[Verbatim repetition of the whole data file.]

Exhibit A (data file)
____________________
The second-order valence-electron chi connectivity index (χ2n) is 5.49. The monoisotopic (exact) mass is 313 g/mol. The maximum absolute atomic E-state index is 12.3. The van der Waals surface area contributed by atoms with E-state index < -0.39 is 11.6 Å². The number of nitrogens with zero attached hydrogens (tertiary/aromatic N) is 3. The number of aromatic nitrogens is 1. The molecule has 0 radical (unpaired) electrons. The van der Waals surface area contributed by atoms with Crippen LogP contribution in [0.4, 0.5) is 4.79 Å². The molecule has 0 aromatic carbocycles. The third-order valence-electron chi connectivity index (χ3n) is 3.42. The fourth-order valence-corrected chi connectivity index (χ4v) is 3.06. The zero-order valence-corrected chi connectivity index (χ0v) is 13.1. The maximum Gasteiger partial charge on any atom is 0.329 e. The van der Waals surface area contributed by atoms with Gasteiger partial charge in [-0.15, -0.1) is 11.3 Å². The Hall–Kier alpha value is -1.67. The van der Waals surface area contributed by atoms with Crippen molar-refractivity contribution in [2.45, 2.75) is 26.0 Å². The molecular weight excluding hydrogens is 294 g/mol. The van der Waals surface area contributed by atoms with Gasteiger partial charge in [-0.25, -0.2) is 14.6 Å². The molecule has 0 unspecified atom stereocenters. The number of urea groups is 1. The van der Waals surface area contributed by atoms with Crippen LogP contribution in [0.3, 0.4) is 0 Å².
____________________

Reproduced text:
The second-order valence-electron chi connectivity index (χ2n) is 5.49. The monoisotopic (exact) mass is 313 g/mol. The maximum absolute atomic E-state index is 12.3. The van der Waals surface area contributed by atoms with E-state index < -0.39 is 11.6 Å². The number of nitrogens with zero attached hydrogens (tertiary/aromatic N) is 3. The number of aromatic nitrogens is 1. The molecule has 0 radical (unpaired) electrons. The van der Waals surface area contributed by atoms with Crippen LogP contribution in [0.4, 0.5) is 4.79 Å². The molecule has 0 aromatic carbocycles. The third-order valence-electron chi connectivity index (χ3n) is 3.42. The fourth-order valence-corrected chi connectivity index (χ4v) is 3.06. The zero-order valence-corrected chi connectivity index (χ0v) is 13.1. The maximum Gasteiger partial charge on any atom is 0.329 e. The van der Waals surface area contributed by atoms with Gasteiger partial charge in [-0.15, -0.1) is 11.3 Å². The Hall–Kier alpha value is -1.67. The van der Waals surface area contributed by atoms with Crippen molar-refractivity contribution in [2.45, 2.75) is 26.0 Å². The molecular weight excluding hydrogens is 294 g/mol. The van der Waals surface area contributed by atoms with Gasteiger partial charge in [-0.25, -0.2) is 14.6 Å². The molecule has 0 unspecified atom stereocenters. The number of urea groups is 1. The van der Waals surface area contributed by atoms with Crippen LogP contribution in [0.3, 0.4) is 0 Å².